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6/2/2014
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CMS, FDA Expand Open Data Initiatives

CMS updates, elaborates on public healthcare utilization, while FDA announces API access to its database of adverse drug reaction reports.

Apple WWDC 2014: 9 Things To Expect
Apple WWDC 2014: 9 Things To Expect
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Researchers and analysts looking for patterns in healthcare data are getting access to a second year's worth of Medicare hospital utilization data as well as a new OpenFDA API for searching and analyzing a database of drug interaction reports.

The announcements were timed to coincide with this week's Health Datapalooza event organized by the Health Data Consortium, an industry group that represents government as well as non-profit and private industry players in health IT. Officials from many branches of the US Department of Health and Human Services are involved in the event, with the major open data announcements coming from the Centers for Medicare and Medicaid Services (CMS) and the Food and Drug Administration.

CMS announced its first annual update to the hospital charge data set first released in the spring of 2013, with details for comparing inpatient and outpatient services by facility and against average payments for a given service. The raw data is available for download in Excel format or in comma-delimited text files. With a second full year of data available, researchers will be able to start looking for trends. For example, the CMS announcement noted the average charges for medical back problems increased 9%, from $23,000 to $25,000 between the two years.

[Health analytics: what's missing? Read Next-Gen Health Analytics Requirements Unclear.]

CMS has been adding analytic tools, such as Geographic Variation Dashboards showing how charges differ between states and also at the county level.

CMS Geographic Variation Dashboard
CMS Geographic Variation Dashboard

Also included in the release:

  • Data for examining disparities among specific Medicare populations, such as beneficiaries with disabilities, dual-eligible beneficiaries, and race/ethnic groups.
  • Data on prevalence, utilization of select Medicare services, and Medicare spending.
  • Interactive dashboards that provide customizable information about Medicare beneficiaries with chronic conditions at state, county, and hospital referral regions levels for 2012.
  • Charts and maps

CMS also released a research cohort identification tool for its Chronic Conditions Data Warehouse to help researchers estimate the number of Medicare beneficiaries with specified demographic profiles or health conditions. Researchers can also use this tool to estimate the volume of available data and the cost of requesting detailed CMS data to support their study.

FDA announced a new OpenFDA service allowing researchers to access FDA data using a web API. Available now in test form, OpenFDA initially offers access to a database of adverse drug interactions. According to a news release, the goal is "to make the FDA's publicly available data accessible in a structured, computer-readable format that will make it possible for technology specialists such as mobile application creators, Web developers, data visualization artists, and researchers to quickly search, query, or pull massive amounts of public information instantaneously and directly from FDA datasets on an as needed basis."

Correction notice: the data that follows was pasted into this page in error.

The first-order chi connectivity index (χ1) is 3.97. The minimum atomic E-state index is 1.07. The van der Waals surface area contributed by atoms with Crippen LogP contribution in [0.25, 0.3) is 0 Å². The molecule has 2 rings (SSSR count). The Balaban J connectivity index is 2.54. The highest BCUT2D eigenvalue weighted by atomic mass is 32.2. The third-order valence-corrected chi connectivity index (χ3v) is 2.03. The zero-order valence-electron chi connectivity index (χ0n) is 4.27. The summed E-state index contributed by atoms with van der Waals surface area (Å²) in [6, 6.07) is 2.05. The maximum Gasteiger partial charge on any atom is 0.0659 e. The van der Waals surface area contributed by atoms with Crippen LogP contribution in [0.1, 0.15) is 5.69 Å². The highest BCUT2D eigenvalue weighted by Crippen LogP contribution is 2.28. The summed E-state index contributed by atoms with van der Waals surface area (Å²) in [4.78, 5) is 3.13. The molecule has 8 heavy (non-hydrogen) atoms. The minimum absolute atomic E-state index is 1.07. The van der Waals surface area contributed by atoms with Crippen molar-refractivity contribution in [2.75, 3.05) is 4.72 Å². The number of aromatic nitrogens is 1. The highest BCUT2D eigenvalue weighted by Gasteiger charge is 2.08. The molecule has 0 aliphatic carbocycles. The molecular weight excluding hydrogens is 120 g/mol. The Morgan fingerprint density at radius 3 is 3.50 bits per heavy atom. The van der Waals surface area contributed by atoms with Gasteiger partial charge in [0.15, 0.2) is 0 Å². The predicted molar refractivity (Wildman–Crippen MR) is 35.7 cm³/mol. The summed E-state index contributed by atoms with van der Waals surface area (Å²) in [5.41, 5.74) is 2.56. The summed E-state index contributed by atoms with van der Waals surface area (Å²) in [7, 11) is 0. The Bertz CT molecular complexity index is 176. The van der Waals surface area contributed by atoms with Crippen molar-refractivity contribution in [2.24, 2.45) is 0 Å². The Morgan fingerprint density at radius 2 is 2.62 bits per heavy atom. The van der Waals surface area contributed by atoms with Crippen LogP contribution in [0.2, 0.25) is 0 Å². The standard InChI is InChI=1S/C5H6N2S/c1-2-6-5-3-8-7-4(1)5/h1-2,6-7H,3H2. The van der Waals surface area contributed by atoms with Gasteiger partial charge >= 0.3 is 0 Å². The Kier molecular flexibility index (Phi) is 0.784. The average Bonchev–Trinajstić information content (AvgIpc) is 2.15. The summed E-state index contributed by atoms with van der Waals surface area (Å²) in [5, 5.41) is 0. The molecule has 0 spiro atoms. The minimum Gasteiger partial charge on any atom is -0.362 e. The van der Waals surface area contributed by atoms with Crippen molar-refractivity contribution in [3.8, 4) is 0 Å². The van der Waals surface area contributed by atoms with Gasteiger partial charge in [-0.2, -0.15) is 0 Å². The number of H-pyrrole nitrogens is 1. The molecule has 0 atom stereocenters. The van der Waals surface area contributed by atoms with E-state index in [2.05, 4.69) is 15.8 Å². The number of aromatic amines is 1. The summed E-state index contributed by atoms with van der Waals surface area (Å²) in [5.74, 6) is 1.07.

"These public data resources provide a better understanding of Medicare utilization, the burden of chronic conditions among beneficiaries and the implications for our health care system and how this varies by where beneficiaries are located," Bryan Sivak, HHS chief technology officer, said in a statement for the press release. "This information can be used to improve care coordination and health outcomes for Medicare beneficiaries nationwide, and we are looking forward to seeing what the community will do with these releases. Additionally, the openFDA initiative being launched today will for the first time enable a new generation of consumer facing and research applications to embed relevant and timely data in machine-readable, API-based formats."

Has meeting regulatory requirements gone from high priority to the only priority for healthcare IT? Read Health IT Priorities: No Breathing Room, an InformationWeek Healthcare digital issue.

David F. Carr oversees InformationWeek's coverage of government and healthcare IT. He previously led coverage of social business and education technologies and continues to contribute in those areas. He is the editor of Social Collaboration for Dummies (Wiley, Oct. 2013) and ... View Full Bio

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David F. Carr
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David F. Carr,
User Rank: Author
6/2/2014 | 5:30:50 PM
Re: MWE
Health IT folks have been begging for something similar, so common metrics could be reported the same way to multiple agencies (and parts of agencies) that today define the same (or very similar) metrics slightly differently. If the government agencies can agree on how to gather data, they should also be able to report on it more consitently.
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